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28th Jun, 2022

New book explores city's love affair with its pubs

Worcester Editorial 3rd Dec, 2013 Updated: 19th Oct, 2016

THE FAITHFUL city’s enduring love affair with its pubs has been brought to life in an enlightening new book.

Bob Backenforth’s, Worcester Pubs Then and Now, lists a total of 656 licensed inns, pubs and taverns known to have existed since 1400s.

The lavishly-illustrated book also shows their landlords, position on the city map, the same locations today and other facts as well as hundreds of archived photographs mostly unseen until now.

The author, ex-journalist and editor Bob Blandford, said his 484-page full-colour book finally laid to rest the myth Worcester could once boast a different pub for every day of the year.

“It’s a rare day that some boozy soul doesn’t lurch over and offer me the entirely unsolicited information that Worcester once had 365 pubs,” he said.

“That was never the case – but at least it remains an indication of the pride that Worcester folk have traditionally taken in telling tales of their amazingly long list of drinking establishments.”

In addition to some little known details on every known establishment – including several sometimes quite grisly murders – the book also profiles nearly 200 colourful Worcester characters.

“Like most Worcester folk, I grew up believing the tale I’d heard at my grandfather’s knee that at one time you could go into a different pub every day starting on January 1, and not return to the same pub until the same date the following year,” Bob added.

“Sadly, like most things pub-related, there’s an element of exaggeration about it, and the truth is rather less colourful.

“The most that existed at any one time was 238 around 1900 – but even so, given the population at the time it’s easy to see where Worcester’s reputation for having more pubs per person stems from – and despite considerably fewer pubs today, the City is still right up there as a contender for the same title.”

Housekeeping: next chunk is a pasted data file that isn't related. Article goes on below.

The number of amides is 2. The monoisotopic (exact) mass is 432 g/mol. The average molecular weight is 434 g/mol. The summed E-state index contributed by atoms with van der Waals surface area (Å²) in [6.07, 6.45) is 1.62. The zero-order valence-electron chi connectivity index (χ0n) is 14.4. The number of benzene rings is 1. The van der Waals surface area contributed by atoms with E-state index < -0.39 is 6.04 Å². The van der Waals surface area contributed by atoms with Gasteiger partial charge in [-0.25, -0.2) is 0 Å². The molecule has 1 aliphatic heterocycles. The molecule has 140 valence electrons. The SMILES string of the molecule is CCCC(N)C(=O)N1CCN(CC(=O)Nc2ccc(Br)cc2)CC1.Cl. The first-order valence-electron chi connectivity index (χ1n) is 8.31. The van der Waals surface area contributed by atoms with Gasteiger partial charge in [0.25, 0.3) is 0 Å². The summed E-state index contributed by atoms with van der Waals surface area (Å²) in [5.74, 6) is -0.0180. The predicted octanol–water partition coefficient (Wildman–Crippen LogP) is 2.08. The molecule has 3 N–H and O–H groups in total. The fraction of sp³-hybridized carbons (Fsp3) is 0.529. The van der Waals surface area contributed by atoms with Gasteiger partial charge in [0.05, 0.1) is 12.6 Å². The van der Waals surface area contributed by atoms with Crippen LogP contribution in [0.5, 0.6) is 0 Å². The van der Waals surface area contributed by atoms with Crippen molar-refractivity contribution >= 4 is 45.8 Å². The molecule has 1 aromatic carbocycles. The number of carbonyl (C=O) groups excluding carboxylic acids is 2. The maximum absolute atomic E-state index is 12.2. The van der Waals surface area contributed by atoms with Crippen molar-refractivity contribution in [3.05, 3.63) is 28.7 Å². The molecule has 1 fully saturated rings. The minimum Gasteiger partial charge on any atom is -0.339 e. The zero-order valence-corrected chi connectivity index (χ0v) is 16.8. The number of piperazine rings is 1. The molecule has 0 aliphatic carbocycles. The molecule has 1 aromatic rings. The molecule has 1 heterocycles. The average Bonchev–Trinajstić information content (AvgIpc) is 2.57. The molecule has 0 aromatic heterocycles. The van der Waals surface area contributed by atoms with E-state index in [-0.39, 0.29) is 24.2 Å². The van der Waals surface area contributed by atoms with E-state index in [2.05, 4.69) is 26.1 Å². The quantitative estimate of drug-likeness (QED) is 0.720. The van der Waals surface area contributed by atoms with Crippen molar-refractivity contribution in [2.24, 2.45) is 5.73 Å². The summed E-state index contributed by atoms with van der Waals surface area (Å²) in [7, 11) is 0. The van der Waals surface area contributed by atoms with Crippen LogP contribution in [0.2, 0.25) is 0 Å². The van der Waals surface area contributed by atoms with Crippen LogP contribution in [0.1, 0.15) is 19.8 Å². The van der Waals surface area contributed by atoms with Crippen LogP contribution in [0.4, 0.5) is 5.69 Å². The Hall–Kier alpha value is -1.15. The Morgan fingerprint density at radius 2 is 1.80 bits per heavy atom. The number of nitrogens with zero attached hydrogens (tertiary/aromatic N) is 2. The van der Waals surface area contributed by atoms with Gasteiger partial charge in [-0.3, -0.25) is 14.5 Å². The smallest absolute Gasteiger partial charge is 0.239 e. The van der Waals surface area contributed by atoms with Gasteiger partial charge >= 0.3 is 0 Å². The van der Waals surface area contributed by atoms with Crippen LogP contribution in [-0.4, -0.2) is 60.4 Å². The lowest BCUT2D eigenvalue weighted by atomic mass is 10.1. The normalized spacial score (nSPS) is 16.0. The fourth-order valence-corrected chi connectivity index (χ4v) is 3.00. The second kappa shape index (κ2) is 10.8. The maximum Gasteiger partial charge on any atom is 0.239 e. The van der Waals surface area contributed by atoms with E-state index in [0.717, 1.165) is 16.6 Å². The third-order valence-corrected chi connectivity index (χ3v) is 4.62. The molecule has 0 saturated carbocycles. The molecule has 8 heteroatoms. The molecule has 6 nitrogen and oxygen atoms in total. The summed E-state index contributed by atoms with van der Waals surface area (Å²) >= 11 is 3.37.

Bob said that was one of the reasons why Worcester remains a popular draw for dedicated pub crawlers and visiting stag- and hen parties.

“Worcester was, and still is, famous for its pub crawls,” he added.

“In the 1930s it was the famous Station Run whereby a young man qualified as ‘one of the lads’ if he could sup a half-pint in every pub he passed between The Cross and Shrub Hill Station and still ask for his ticket back to… well, the destination was immaterial!”

The book also makes a case for Worcester to claim well-deserved alternative titles such as ‘The City with the most pubs standing next door to each other’ and ‘The City with the most pub ghosts’

“There’s no doubt that Worcester’s has been a love, love, relationship with its pubs since time began but it’s a sobering thought that the City now has fewer pubs than it did in 1750 – when the population was one-seventh of today’s figure.”

‘Bob Backenforth’s Worcester Pubs Then and Now’ is published by The Whole Picture Publishing Company and costs £17.99. It is available at The Hive, Worcester Tourist Information Centre, at Waterstone’s, and at Tudor House Museum – which was also a pub called The Cross Keys up to 1910.

The book can also be bought online directly from www.worcester-pubs.co.uk.

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